– Taylor
    Commented Jun 12, 2014 at 2:57
  • After thinking a bit, I suspect one reason to start with: Apple's modal interaction (hold) for multi-selection hides the context menu, which could otherwise obscure items if selection were non-modal. (I get around that because I use hold to invoke the context menu)
    – Taylor
    Commented Jun 12, 2014 at 3:08
  • @Taylor: If you tap two items, then drag somewhere on screen other than the items themselves, do they move around?
    – Kit Grose
    Commented Jun 12, 2014 at 5:07

What other designs are commonly used for managing selections on touch interfaces?

Default Android way: Long press the first item, long or short press (both work) all other items one by one

Default iOS way: Press the "Multi Select" button, select the items one by one

The Android but actually iOS way: Press overflow button, click multi select, select the items one by one

Solid Explorer way: Each item has a text part (e.g. filename) and an icon. Tap the text to open the item, press the icon to select it and start multi select. Also, long press item after multi-selecting for options, long press icon after multi-selecting do use drag and drop. http://youtu.be/CiHY4z09vRs?t=3m5s

The checkbox way(for lack of imagination i'm going for this name :) Every item at all times has a empty checkbox in front of it, so you can use multi select right away

The Windows Phone way every item has a checkbox in front of it, but it's hidden. Click the invisible checkbox and the checkboxes become visible. http://youtu.be/wWS4XKVag8I?t=3m

Also, what a lost of Android apps have is the options "invert selection" "select all" "select none". Something that I often wanted is "select all untill", so you could easily select for example all files from A to F. Never seen anyone do that though...

which one would I select? I say if it is an Android app, use the Android way, if it's an iOS app or a webapp: use iOS way. If multi select is something that you often need to do for small groups, use the Solid Explorer way. In that case: Be sure to notify the user how it works.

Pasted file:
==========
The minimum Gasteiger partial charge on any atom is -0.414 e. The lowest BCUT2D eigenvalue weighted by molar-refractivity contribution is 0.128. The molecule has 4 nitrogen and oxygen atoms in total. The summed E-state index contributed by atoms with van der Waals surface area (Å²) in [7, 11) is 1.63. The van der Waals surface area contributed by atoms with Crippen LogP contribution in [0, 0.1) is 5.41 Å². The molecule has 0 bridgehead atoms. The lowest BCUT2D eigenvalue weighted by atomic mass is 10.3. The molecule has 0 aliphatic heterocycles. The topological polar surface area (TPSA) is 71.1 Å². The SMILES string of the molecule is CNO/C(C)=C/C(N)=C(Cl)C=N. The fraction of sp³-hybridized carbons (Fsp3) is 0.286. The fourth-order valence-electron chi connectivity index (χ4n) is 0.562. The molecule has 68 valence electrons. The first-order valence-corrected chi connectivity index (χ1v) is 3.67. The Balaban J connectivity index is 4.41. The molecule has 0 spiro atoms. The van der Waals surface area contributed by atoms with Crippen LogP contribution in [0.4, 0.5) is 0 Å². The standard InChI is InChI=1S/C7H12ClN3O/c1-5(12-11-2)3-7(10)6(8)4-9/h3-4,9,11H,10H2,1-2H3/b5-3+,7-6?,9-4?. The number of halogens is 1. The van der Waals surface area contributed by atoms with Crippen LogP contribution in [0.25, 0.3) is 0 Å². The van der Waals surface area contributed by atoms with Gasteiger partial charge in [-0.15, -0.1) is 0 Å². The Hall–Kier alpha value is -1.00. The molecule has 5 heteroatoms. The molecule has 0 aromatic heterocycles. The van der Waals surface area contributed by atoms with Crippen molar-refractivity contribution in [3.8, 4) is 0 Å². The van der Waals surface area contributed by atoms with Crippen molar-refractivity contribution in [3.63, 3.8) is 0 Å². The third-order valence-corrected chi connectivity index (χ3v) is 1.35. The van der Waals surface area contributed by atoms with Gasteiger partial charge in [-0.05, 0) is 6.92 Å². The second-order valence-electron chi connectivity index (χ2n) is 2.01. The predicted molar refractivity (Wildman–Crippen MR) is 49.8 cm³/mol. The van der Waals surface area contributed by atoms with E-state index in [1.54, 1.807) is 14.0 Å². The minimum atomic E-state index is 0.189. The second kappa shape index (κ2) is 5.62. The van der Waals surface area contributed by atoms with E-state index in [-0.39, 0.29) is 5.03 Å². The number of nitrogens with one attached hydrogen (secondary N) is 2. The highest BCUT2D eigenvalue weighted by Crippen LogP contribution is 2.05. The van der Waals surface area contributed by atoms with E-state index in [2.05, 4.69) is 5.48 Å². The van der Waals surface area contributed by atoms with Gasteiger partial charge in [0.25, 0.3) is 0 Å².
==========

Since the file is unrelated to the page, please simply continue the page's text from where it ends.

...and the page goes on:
I think the obvious pro is that the application offers a richer interaction to the user, and perhaps allows them to accomplish tasks quicker than if you had to design a set of single touch interactions.

But the con is that the order and sequence of multi-touch interactions can be difficult to get right, and for a relatively unexplored interaction paradigm perhaps it is better to start with something more simple to get users familiarized with it before building up to more complex interactions.

The problem is more trying to manage the multiple states of an item/object on the screen rather than the interaction, since this is also a common problem for non-touch interfaces. But there is an additional issue of the user's hand possibly covering some of the information/content on the screen.


I don't know that any mobile platforms user this but you can also use long press to either select one item after another, with a short press or tap clearing the selection, or to bring up check boxes floating next to the items that can be checked or unchecked. Actually I think iOS does use the latter. I suppose you could also adapt AOSP's method of removing items from the home screen (long press and then drag toward the word 'remove' at top of screen)... Instead of remove you would have 'select' and people could drag one item after another there. I actually don't think that is the best method except for when you're deleting stuff, though, because it is not intuitive and it mimics throwing a file out so people won't want to do it if they feel as if they are deleting something.